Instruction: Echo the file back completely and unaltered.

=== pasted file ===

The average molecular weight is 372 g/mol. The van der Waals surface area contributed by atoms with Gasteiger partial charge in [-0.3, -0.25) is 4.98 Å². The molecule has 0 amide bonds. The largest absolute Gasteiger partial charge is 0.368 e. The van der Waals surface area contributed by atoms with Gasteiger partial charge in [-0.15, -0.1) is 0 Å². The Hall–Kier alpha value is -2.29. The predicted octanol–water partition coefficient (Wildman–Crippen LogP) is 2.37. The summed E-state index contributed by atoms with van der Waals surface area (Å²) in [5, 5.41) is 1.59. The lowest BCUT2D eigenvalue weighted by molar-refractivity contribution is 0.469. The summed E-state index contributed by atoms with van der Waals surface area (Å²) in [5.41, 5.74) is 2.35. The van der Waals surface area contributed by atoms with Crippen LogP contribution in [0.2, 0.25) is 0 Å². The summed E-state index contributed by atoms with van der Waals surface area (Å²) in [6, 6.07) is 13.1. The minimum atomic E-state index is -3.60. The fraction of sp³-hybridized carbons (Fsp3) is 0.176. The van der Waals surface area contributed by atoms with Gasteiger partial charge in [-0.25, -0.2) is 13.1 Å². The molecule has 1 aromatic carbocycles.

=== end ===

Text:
The average molecular weight is 372 g/mol. The van der Waals surface area contributed by atoms with Gasteiger partial charge in [-0.3, -0.25) is 4.98 Å². The molecule has 0 amide bonds. The largest absolute Gasteiger partial charge is 0.368 e. The van der Waals surface area contributed by atoms with Gasteiger partial charge in [-0.15, -0.1) is 0 Å². The Hall–Kier alpha value is -2.29. The predicted octanol–water partition coefficient (Wildman–Crippen LogP) is 2.37. The summed E-state index contributed by atoms with van der Waals surface area (Å²) in [5, 5.41) is 1.59. The lowest BCUT2D eigenvalue weighted by molar-refractivity contribution is 0.469. The summed E-state index contributed by atoms with van der Waals surface area (Å²) in [5.41, 5.74) is 2.35. The van der Waals surface area contributed by atoms with Crippen LogP contribution in [0.2, 0.25) is 0 Å². The summed E-state index contributed by atoms with van der Waals surface area (Å²) in [6, 6.07) is 13.1. The minimum atomic E-state index is -3.60. The fraction of sp³-hybridized carbons (Fsp3) is 0.176. The van der Waals surface area contributed by atoms with Gasteiger partial charge in [-0.25, -0.2) is 13.1 Å². The molecule has 1 aromatic carbocycles.